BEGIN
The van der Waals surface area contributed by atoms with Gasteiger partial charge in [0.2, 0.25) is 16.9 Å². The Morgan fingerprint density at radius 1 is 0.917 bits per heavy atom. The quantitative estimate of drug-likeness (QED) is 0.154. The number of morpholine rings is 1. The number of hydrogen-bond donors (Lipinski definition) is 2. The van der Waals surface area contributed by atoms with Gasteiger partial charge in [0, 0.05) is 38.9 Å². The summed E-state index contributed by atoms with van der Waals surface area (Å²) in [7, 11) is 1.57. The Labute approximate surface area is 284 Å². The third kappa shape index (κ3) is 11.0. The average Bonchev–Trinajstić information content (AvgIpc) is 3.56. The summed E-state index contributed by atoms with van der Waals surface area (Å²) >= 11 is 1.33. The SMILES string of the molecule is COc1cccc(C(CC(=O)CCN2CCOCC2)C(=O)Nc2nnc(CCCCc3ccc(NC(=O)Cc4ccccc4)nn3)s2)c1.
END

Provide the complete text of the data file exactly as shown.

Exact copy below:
The van der Waals surface area contributed by atoms with Gasteiger partial charge in [0.2, 0.25) is 16.9 Å². The Morgan fingerprint density at radius 1 is 0.917 bits per heavy atom. The quantitative estimate of drug-likeness (QED) is 0.154. The number of morpholine rings is 1. The number of hydrogen-bond donors (Lipinski definition) is 2. The van der Waals surface area contributed by atoms with Gasteiger partial charge in [0, 0.05) is 38.9 Å². The summed E-state index contributed by atoms with van der Waals surface area (Å²) in [7, 11) is 1.57. The Labute approximate surface area is 284 Å². The third kappa shape index (κ3) is 11.0. The average Bonchev–Trinajstić information content (AvgIpc) is 3.56. The summed E-state index contributed by atoms with van der Waals surface area (Å²) >= 11 is 1.33. The SMILES string of the molecule is COc1cccc(C(CC(=O)CCN2CCOCC2)C(=O)Nc2nnc(CCCCc3ccc(NC(=O)Cc4ccccc4)nn3)s2)c1.